Monday, February 5, 2007

Free the Red Wings!

Tonight is a beautiful night in New York City (despite the cold weather). For the first time since October 25, 2003, the Detroit Red Wings will be playing the New York Rangers at Madison Square Garden.

You would think that since they are both professional hockey teams in the same league that they would play each other a little more often. But since the NHL has returned from its lockout, they have implemented a schedule that basically Balkanizes the league east and west.

Now the Red Wings only play original six teams like the Montreal Canadians, Boston Bruins, Toronto Maple Leafs and New York Rangers once a year, at most. Some teams they don’t play at all in a season.

Especially when it comes to the Maple Leafs, this is particularly egregious. Having a rivalry with the Maple Leafs would be healthy for the NHL. These two teams represent the two biggest, most hockey mad markets in the NHL. They are also four hours away by car and train and all the way to London, Ontario you have Wings fan. At least one home and home series between these teams in a season is a must.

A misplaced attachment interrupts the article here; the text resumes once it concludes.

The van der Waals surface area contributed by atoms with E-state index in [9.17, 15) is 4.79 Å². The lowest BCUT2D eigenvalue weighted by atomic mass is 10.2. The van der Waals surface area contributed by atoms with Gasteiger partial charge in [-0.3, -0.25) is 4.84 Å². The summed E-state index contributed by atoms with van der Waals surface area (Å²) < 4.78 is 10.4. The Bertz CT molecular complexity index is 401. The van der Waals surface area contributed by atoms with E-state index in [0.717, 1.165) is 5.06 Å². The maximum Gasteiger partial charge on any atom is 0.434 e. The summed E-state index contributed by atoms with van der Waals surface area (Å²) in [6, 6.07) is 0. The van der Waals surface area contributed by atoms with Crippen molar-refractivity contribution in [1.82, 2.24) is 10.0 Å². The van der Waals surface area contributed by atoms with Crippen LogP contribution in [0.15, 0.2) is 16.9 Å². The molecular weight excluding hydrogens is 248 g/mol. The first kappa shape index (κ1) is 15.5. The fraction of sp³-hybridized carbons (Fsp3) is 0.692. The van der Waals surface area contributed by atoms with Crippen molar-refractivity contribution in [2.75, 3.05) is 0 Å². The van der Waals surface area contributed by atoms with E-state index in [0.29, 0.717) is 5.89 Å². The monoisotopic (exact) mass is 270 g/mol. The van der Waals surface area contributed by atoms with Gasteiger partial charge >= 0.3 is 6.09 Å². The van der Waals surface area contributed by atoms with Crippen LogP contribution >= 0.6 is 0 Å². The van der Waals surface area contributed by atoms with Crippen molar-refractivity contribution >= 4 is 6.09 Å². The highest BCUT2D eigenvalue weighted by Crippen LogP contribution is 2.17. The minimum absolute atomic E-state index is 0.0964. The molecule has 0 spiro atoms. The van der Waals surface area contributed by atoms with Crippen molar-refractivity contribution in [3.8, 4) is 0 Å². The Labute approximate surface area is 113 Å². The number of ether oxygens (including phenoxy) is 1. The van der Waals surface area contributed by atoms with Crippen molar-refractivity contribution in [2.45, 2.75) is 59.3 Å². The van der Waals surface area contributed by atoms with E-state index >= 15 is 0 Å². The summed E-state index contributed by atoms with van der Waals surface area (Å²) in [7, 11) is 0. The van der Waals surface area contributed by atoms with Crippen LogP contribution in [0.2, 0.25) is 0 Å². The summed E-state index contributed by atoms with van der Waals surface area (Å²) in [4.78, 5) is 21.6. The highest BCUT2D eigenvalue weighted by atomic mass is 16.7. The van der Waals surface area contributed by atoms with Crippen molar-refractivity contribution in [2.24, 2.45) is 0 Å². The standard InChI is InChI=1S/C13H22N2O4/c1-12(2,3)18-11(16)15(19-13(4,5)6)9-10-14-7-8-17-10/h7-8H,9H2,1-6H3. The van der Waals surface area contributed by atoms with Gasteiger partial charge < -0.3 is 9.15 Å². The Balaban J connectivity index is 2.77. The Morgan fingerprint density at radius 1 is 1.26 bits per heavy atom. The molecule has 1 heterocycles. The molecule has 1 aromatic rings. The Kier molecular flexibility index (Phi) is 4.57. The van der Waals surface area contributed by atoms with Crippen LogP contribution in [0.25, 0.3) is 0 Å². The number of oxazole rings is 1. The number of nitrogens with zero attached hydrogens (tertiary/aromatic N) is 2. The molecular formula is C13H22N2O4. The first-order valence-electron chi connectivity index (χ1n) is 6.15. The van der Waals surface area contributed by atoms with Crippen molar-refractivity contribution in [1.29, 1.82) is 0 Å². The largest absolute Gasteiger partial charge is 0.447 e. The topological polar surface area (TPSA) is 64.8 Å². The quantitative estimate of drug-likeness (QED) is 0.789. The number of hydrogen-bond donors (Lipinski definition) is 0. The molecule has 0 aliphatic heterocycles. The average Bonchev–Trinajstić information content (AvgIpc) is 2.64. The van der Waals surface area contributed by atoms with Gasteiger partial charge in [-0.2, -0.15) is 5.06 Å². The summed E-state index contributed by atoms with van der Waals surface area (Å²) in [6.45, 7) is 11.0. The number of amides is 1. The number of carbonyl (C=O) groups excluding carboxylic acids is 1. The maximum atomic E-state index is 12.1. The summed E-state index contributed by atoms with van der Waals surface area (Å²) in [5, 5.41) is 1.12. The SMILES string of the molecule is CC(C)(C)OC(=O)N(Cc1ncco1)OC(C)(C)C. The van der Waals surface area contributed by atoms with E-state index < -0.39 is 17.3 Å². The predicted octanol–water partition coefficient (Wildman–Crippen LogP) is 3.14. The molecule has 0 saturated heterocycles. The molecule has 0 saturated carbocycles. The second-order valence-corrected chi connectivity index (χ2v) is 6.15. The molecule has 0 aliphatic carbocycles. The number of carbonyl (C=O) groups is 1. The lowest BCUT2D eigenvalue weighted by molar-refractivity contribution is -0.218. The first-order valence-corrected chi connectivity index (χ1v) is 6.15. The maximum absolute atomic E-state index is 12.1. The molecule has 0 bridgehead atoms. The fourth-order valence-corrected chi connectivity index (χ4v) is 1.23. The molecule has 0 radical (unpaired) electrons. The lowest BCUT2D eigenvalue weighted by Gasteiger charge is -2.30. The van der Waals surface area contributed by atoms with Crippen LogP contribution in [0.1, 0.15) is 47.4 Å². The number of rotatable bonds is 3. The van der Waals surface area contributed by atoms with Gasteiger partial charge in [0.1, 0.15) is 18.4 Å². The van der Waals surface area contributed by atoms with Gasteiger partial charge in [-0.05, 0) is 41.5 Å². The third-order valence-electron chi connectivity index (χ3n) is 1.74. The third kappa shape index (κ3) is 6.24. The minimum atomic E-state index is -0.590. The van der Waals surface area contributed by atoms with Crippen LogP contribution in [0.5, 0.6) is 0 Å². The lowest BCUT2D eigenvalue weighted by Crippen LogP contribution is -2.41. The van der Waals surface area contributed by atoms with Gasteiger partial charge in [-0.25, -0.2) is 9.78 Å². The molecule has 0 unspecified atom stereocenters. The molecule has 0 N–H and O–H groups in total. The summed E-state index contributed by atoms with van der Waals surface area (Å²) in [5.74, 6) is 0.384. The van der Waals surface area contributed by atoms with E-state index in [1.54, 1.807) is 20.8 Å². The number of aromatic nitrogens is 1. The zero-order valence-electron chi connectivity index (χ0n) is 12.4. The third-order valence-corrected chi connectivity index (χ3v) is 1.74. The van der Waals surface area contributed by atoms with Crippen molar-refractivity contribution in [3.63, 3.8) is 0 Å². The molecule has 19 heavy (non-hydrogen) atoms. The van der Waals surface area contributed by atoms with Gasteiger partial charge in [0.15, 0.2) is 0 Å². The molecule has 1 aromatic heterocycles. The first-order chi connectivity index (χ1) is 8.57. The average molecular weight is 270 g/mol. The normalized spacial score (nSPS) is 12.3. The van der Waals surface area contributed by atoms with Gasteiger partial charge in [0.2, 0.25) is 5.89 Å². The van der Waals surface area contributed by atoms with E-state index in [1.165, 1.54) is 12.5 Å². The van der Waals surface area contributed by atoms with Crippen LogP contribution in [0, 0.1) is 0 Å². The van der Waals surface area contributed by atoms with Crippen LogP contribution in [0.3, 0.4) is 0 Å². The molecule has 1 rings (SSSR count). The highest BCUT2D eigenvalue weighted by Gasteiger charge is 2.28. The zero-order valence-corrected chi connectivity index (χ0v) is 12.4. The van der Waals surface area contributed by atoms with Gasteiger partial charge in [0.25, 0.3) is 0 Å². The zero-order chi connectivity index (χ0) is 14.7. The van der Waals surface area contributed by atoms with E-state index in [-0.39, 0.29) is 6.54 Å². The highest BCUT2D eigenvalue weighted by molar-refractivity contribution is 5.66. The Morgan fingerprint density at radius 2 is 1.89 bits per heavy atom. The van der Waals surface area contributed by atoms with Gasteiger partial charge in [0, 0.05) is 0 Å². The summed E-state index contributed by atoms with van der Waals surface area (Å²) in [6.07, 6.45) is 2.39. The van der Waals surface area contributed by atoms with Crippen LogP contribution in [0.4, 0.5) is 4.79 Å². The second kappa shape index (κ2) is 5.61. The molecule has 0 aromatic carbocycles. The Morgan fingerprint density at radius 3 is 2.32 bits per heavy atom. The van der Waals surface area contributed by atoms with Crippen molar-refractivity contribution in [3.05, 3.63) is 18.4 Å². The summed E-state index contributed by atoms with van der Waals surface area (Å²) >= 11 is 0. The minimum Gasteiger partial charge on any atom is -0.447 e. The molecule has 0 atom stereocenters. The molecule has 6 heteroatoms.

The problem is the Wings are in the Western Conference, which doesn’t make a whole lot of sense. Even more curious are division rivals Nashville and Columbus. Time will tell whether expansion to warm weather cities and small television markets was the right move for the league, but so far it has watered down the product and the moves by the league to generate interest have been puzzling.

They want to create rivalries, but playing the same team 8 times in a season can only breed familiarity of contempt. It means 40 percent of the games the Red Wings play are against their divisions rivals. (The Chicago Black Hawks make sense, though. I’ll give the NHL that one.)

There was a recent vote to amend the schedule so there would be more intra-conference play, but the owners voted it down, reportedly because some of them did not want to pay the increased travel costs. That seems to be typical NHL owner thinking, save a few dollars while overall interest in the sport continues to wane. They should be doing everything they can to get back on ESPN (now that they have four of them) and to make sure the Wings play in New York and Toronto at least once a year.

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